That being said, I will walk away from the conference with an overwhelming amount of respect for the people of Vietnam. I was humbled by the love shown by them and the forgiveness expressed for the wrongs perpetrated against the people of their country. They exemplified the qualities that the world will need to adopt in order to create the truly peaceful world for which we strive. I recently heard someone say that even the weakest person can carry the heaviest of grudges and maybe it takes the strongest to let go of that burden. I hope that we can learn from the strength of the Vietnamese people.

I was inspired by the lawyers at this conference who work for international peace. Expanding one’s practice to think about the impact that it can have upon the world is a noble venture and we need more lawyers to take on issues of international human and environmental rights.

It is absolutely imperative that the students and lawyers who were in Vietnam share their experiences and knowledge with the people who were not able to be there. Lincoln Ellis, a fellow law student, and I are going to host a brown-bag lunch or informal dinner here in Los Angeles sometime in the next month or so to share stories and talk about our experiences in Vietnam. If anyone would like to get an invitation, feel free to email me at

Home, Home it is Strange

It's always hard returning to the US after being out of the belly of the beast for a while. Hell, it's even hard coming back when we go up to Vancouver for the Jazz Festival for the day.

After spending two weeks in Vietnam, a country we self-professedly tried to "bomb back into the stone age," it's been particularly hard.

We were taken off guard by the way the War managed to come up virtually every day in some form, large or small. Some of those were expected: the Museum of the Revolution, where the exhibits spoke with great detail and eloquence about what the US did, and how the Vietnamese won the War and defeated imperialism. Very inspiring, and hopeful. Some were unexpected: sitting on a bench out at the temple in Hoan Kiem Lake, looking for the legendary turtles, we were approached by an elderly Vietnamese man who kept asking , "American?" when we said yes and were able to communicate that, he turned around, pulled up his shirt and showed us the torture scars on his back. Taking a leaf from Susan's book, we apologized in one of our few words of Vietnamese, "Sin Loi" (I'm sorry.). He turned back around, took our hands and smiled. warmly, and then took his leave of us. But his face remains burned in my memory.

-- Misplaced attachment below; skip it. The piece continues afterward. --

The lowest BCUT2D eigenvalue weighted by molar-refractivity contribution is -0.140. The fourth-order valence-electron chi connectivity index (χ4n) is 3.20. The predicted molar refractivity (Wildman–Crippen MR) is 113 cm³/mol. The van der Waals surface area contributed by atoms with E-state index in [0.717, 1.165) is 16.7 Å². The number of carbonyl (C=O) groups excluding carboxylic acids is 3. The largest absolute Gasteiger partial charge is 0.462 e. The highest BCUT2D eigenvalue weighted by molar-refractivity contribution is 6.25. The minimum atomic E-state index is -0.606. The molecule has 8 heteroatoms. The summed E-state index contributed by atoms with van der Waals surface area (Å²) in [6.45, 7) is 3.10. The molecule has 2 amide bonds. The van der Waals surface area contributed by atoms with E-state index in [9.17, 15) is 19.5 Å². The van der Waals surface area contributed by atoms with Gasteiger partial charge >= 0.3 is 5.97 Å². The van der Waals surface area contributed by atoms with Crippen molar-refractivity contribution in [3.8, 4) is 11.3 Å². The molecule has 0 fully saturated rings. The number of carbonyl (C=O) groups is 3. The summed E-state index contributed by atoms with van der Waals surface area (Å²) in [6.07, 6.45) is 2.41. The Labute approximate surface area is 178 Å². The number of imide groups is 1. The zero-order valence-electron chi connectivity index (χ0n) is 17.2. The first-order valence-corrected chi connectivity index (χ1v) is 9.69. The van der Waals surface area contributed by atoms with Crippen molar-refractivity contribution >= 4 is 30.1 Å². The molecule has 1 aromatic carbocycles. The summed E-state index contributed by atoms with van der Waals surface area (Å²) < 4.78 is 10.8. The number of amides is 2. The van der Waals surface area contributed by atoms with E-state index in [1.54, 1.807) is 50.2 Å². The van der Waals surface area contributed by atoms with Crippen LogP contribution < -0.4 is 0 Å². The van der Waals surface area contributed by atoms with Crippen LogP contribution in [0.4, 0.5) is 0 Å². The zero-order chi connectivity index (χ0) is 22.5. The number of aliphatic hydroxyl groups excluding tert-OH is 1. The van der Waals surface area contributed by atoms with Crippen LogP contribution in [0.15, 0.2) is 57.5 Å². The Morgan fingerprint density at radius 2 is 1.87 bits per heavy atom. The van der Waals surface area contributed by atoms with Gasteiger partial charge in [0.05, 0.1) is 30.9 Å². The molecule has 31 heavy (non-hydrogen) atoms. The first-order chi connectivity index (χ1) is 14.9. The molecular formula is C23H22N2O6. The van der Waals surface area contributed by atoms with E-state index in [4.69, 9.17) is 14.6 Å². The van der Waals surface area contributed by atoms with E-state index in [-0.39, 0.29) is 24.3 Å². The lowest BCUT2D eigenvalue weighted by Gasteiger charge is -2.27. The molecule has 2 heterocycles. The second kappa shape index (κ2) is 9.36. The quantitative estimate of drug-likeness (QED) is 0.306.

Then there was the American-born Brit we shared a train compartment with going back to Hanoi from Hue, who insisted, on the verge of apoplexy, that the US was right, and that the domino theory was right, decades after it was proved to be a lie and a pretext.

Now, here we are back in the US, which has learned, apparently, no lessons from history, returning to stories of attacks and bombing in Iraq, Afghanistan, Pakistan, where we just killed 60 attending a funeral, by remote-controlled drone, witnesses to a nightmareous science fiction movie of a distopian high tech world.

The problem with Che's dictate that we Americans must fight here in the belly of the beast, is the amount of acid and bile that lives here, the amount of denial and apathy.

But, fight we must, A former client now witnessing for peace in Jordan, on the Iragi border sent a message that yes, the Iraqis too know about our demonstrations and marches: that the media in the Middle East give them prominent coverage and elicit public discussion. So, 30 years from now, our efforts may appear in the history books of Iraq and Afghanistan, and the people may know that we stood in solidarity in the small and large ways that we can.

From Bellingham, WA, a designated "Troops Home Now City" we struggle on. Another World is Possible, Another US is Necessary."

Larry Hildes

Monday, June 15, 2009

Friendship and the Sad Days of Summer Snow

“If you want to scare the vampires you simply drag them into the light.” Michael Franti.

Heading out of Vietnam I passed a beautiful tile mosaic wall dedicated to next years’ 1000 year anniversary of the founding of Hanoi. The city breathes with old and new. It’s perhaps this long continuum that adds to its strength and resilience. No where was this more evident in the efforts of the Friendship Village - a home for the vets and their offspring whose neurological systems and DNA flow with the chemical known as Agent Orange.

I was torn about going to the Village. I had seen the film produced by a Japan filmmaker that she dedicated to her husband - a Vietnam Vet who was caught up in the blanketing of miles of Vietnam with Agent Orange and had succumbed to Cancer. I was against the war and its crimes but felt I might not have any more juice or understanding, especially when it comes to the poisoning of children. I have filled up on both love and horrors these past few weeks. I began to think I might be feeling a little numb? Was there something to be gained by seeing the victims in order to understand the impact of war on people?

Meeting with Director of Village and head of the Victims of Agent Orange Association
The children, often with deformed faces, missing limbs etc - birth defects as a result of their parents exposure to the Toxin - remains the vestiges of a war that lives on in the bodies of its victims and is passed to the next generation. From 1961 to 1971, the U.S. military sprayed Vietnam with Agent Orange, which contained large quantities of Dioxin, allegedly in order to defoliate the trees for military objectives. Dioxin according to the World Health Organization is a carcinogen (causes cancer) and is identified by the American Academy of Medicine as a teratogen (causes birth defects). Between 2.5 and 4.8 million people were exposed to Agent Orange. 1.4 billion hectares of land and forest - approximately 12 percent of the land area of Vietnam - were sprayed. The countless birth defects and injuries are staggering.